I met Jayne at Mickey’s Bar in Manhattan, on a Friday in November 1981. Mickey’s was a great place, in a great location, on the corner of Warren Street and Greenwich Avenue, back when TriBeCa felt like a small town.
We both liked going to Mickey’s, which catered to varied tastes, with a pool table, and a dance floor. I came to play pool, Jayne came to dance, and we got married six weeks later.
Our first Christmas together was in those six weeks, and it was the day we decided to get married.
Jayne said it was a good day to visit her friend Cliff, and she drove about 60 miles, from Manhattan, to Eastern Long Island, to do so. We chatted on the ride out, but all she said about Cliff was, “You’ll see.”
Cliff was the owner of “Elm Air,” and he had a plane reserved for Jayne. She nonchalantly rented a Cessna 152 from him, and flew us to Martha’s Vineyard.
Martha’s Vineyard was wildly appealing, although wildly impractical. Since neither of us had ever been there before, we chose a modest goal for our trip: Lunch.
We had our choice of taxis after we landed, but all the drivers laughed when we said that we wanted Lunch.
“You can’t eat anywhere without a reservation, and you can’t get a reservation on Christmas.”
When the cabbies quit laughing, they came up with a restaurant, and the fellow at the head of the line drove us to an attractive restaurant, where the limos were double parked. Inside the restaurant, several well–dressed couples scowled, when we joined the reservation line, which was lorded over by an employee, the head scowler.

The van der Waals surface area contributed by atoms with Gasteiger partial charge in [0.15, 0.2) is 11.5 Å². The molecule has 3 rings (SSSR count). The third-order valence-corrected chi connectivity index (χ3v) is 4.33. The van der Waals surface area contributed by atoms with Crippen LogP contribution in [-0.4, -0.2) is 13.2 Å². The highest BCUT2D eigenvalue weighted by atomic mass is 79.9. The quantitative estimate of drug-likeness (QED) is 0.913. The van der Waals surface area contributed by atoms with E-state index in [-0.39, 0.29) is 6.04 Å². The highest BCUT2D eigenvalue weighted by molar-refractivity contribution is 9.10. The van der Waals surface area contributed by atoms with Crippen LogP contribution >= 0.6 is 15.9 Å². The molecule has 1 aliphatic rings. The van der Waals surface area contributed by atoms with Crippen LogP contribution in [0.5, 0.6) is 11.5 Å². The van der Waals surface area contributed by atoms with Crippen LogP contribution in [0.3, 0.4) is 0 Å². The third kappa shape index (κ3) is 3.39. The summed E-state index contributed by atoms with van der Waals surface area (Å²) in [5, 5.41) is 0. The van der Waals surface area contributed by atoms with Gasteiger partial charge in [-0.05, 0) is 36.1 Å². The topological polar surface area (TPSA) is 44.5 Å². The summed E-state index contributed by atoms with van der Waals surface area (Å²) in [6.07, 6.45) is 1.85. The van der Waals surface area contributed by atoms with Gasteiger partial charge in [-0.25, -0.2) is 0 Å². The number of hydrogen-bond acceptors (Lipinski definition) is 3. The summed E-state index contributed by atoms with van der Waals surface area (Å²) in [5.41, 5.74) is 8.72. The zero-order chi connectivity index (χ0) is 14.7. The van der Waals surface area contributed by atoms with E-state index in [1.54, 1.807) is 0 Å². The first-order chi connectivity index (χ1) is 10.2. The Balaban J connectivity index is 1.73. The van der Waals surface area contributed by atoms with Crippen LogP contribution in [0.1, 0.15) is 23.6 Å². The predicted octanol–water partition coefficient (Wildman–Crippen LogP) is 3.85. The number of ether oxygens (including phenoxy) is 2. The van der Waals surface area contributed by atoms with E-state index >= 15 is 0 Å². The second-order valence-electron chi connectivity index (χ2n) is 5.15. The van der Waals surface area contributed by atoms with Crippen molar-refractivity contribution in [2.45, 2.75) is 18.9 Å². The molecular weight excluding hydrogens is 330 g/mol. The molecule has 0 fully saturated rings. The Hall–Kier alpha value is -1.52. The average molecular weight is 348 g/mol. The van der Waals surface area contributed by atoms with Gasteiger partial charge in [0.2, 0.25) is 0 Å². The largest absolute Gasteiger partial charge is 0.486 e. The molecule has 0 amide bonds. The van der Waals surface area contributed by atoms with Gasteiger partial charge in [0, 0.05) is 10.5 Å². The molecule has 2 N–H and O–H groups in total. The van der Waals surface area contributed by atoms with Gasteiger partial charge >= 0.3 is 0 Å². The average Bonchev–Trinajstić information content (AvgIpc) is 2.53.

Jayne seemed resigned to a long wait, but I recognized this as an opportunity. I excused myself, and got around the line, and into the restaurant, by asking for the bathroom. I had worked as a waiter, and I had an idea. I looked around, and found a busboy who did not seem very busy. I said, “Tell the waiter you work for to come speak to me, and I will give each of you something when he arrives.”
Moments later, we were marching triumphantly through the dining room, blazing a new trail, for a new table. Busboy was in front, carrying a table, chairs were spontaneously generated, and Waiter had the rest. This stirred up the scowlers, culminating when an ill–mannered scowler grabbed Busboy, and held his arms so he couldn’t open the table. The head scowler appeared almost instantaneously, said something about “ejected,” and Busboy was freed to a collective sigh from the scowlers.
The defining moment came after we were seated. We looked at each other and we knew. We were married three weeks later.
We flew together many times, and she delighted in torturing me by turning the engine off, and asking:
“How long can I wait before I have to turn it on?“
Jayne and I believed that between the two us: we knew everything. It’s too bad that we didn’t know enough to stay married.